CDM standardization has the advantage that reproducible studies can be performed using standardized analysis methodology from the federated data network. Especially for rare diseases, statistical power can be acquired using multicenter patient data. In CDM-based AI research, the possibility of model generalization can be confirmed by evaluating the external validation of the data of another institution for a predictive model learned from data from one institution. In addition, federated learning can be utilized for distributed data networks.
The limitation of CDM is that it requires a lot of time and manpower to build and intensive cooperation in various fields such as domain experts, vocabulary experts, software developers, data scientists, and time-consuming code mapping for vocabulary standardization. Another challenge is that there may be differences in the granularity and vocabulary mapping for each institution depending on the level of continuous maintenance and management according to the continuous upgrade of CDM versions and vocabularies. In particular, there is concern that the vocabulary mapping method or mapping granularity for each institution may differ, so that the mapping process can cause information loss and may affect the data analysis results [25]. Nevertheless, conversion to OMOP CDM will increase the opportunities for healthcare big data research in various diseases.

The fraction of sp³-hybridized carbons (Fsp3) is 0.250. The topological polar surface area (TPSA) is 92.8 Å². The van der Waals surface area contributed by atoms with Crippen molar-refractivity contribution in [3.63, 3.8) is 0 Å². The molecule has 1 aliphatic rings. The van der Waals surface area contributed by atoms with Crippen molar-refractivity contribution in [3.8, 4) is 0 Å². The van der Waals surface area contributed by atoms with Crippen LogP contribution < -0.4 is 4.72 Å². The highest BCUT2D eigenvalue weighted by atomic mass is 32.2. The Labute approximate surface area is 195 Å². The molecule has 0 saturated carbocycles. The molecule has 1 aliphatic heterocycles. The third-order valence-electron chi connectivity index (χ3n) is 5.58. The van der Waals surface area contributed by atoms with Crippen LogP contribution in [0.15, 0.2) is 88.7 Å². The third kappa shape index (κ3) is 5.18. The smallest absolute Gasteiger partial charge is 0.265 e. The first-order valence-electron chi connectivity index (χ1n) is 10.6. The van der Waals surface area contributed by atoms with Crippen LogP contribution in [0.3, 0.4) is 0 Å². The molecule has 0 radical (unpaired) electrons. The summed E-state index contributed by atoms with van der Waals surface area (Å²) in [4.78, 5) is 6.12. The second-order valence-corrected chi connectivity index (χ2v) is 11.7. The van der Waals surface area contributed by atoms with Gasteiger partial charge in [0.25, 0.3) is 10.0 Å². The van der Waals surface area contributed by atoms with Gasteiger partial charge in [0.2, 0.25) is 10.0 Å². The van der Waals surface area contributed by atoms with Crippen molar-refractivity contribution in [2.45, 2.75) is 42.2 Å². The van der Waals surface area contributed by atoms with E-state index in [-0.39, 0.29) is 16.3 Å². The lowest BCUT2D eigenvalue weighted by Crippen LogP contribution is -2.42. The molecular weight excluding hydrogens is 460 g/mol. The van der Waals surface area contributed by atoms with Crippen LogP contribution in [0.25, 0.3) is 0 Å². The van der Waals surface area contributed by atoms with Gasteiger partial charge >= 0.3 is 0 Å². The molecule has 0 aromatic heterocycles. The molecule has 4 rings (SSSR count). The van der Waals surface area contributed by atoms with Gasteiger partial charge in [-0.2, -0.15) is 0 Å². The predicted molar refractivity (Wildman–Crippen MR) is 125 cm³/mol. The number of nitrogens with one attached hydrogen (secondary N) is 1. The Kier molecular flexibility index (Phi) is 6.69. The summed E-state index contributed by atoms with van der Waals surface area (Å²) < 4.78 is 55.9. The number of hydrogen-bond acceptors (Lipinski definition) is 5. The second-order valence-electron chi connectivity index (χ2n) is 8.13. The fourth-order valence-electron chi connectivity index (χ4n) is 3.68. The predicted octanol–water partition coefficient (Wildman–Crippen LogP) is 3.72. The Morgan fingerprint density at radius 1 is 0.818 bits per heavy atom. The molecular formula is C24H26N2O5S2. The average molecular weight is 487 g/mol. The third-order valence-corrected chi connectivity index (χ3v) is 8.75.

3. CDM research on epilepsy